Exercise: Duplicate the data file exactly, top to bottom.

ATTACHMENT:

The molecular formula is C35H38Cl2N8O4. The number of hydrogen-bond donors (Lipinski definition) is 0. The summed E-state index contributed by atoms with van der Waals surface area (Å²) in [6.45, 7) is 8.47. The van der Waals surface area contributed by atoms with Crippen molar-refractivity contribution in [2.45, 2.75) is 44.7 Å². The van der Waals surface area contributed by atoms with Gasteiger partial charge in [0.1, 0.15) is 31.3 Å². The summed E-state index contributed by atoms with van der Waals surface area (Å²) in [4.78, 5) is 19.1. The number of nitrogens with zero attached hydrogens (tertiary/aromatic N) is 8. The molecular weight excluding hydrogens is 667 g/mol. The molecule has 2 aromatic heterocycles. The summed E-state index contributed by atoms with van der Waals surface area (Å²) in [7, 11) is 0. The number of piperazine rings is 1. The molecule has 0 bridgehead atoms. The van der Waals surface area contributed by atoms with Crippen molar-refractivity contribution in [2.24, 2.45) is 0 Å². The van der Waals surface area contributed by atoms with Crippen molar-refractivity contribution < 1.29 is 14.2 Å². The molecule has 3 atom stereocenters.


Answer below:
The molecular formula is C35H38Cl2N8O4. The number of hydrogen-bond donors (Lipinski definition) is 0. The summed E-state index contributed by atoms with van der Waals surface area (Å²) in [6.45, 7) is 8.47. The van der Waals surface area contributed by atoms with Crippen molar-refractivity contribution in [2.45, 2.75) is 44.7 Å². The van der Waals surface area contributed by atoms with Gasteiger partial charge in [0.1, 0.15) is 31.3 Å². The summed E-state index contributed by atoms with van der Waals surface area (Å²) in [4.78, 5) is 19.1. The number of nitrogens with zero attached hydrogens (tertiary/aromatic N) is 8. The molecular weight excluding hydrogens is 667 g/mol. The molecule has 2 aromatic heterocycles. The summed E-state index contributed by atoms with van der Waals surface area (Å²) in [7, 11) is 0. The number of piperazine rings is 1. The molecule has 0 bridgehead atoms. The van der Waals surface area contributed by atoms with Crippen molar-refractivity contribution in [2.24, 2.45) is 0 Å². The van der Waals surface area contributed by atoms with Crippen molar-refractivity contribution < 1.29 is 14.2 Å². The molecule has 3 atom stereocenters.